Avatar universal
I am type 2 on insulin, I take lantus and have had several times around 12-4am where my sugar suddenly drops.  It has dropped 75 in just two hours.  I start freaking out.  It won't go down all day until late at night.  The doctor says it doesn't peak but why this sudden drop?  I rather take a small dose of Humalog at night.  I know that my Humalog would stop after about four hours and didn't have to worry about it overnight.
Avatar universal
I have experienced sudden hypoglycemic episodes within minutes of injecting Lantus. I always aspirate and none of these times have I injected into a capillary. My sugar crashes and I go into hypoglycemia fast.This has happened 6 times in the last couple months. Never had it happen before and I've been on insulin since 1985. I am currently using Lantus (one dose in the morning only).  Since these incidents I have started dividing up my dose into two or three injections in the morning. And for the record there have been other times in the past that I have accidentally injected into a capillary and the reaction is immediate and I can tell the difference from what I am now experiencing. My Dr's have no explanation.So now I am afraid to take my insulin as I never know what will happen. When the treatment becomes more dangerous than the disease it is time to search for an alternative. Anybody out there having this issue with Lantus???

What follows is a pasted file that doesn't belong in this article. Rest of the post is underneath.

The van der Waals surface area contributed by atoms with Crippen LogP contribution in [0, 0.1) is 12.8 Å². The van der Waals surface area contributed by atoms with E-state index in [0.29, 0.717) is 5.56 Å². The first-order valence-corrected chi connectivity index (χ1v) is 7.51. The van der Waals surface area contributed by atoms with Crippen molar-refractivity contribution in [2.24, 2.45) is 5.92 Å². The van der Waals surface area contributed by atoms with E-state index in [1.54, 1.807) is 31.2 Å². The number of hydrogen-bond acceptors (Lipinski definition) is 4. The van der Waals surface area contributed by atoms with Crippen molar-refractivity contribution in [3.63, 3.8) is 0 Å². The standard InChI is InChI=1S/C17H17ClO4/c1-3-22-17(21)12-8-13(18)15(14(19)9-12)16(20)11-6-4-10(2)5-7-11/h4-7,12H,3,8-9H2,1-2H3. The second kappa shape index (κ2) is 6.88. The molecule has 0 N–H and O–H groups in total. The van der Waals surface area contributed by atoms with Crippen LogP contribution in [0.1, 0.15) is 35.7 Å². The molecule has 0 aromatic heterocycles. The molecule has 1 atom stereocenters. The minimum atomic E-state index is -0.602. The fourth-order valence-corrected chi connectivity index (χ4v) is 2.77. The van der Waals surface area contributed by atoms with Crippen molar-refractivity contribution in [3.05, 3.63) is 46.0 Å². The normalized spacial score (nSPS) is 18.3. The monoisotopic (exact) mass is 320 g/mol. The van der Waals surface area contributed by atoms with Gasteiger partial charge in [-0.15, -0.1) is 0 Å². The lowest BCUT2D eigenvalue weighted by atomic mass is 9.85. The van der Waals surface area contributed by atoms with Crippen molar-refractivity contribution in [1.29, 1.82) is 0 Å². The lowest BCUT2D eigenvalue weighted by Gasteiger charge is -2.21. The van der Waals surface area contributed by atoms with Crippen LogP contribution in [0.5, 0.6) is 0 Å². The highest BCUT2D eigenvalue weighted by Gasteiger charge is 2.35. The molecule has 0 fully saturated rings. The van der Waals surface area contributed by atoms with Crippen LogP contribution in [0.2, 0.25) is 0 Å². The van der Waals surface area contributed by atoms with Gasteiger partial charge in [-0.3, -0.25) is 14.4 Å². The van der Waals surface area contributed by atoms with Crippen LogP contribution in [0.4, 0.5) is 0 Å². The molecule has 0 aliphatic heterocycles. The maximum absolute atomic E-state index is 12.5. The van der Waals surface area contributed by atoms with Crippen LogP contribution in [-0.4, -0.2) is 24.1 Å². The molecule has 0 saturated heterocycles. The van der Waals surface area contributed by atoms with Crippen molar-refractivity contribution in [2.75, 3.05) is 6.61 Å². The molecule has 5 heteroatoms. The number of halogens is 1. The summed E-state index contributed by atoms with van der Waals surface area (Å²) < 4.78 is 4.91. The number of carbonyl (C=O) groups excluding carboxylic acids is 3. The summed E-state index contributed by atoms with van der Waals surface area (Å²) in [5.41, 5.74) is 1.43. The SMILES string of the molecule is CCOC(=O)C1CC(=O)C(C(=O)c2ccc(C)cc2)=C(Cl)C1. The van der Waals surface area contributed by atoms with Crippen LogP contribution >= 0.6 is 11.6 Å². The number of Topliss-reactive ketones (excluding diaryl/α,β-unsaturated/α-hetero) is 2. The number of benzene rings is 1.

Linda R
42 yo male from Istanbul here. I ve been a Type 1 Diabetic for 41 years now, switched to Lantus about 7-8 years ago. Whilst I like the overall sugar balance through the day it brings, I have had this very, very scary phenomena of extremely fast drop of sugar for more 7-8 times over the past years, two of them within the past month.  Since the start I use it as split into two injections, 21 units in the morning, 11 in the evening. This thing happened to me mostly in the mornings after Lantus injection, and once or twice in the evening.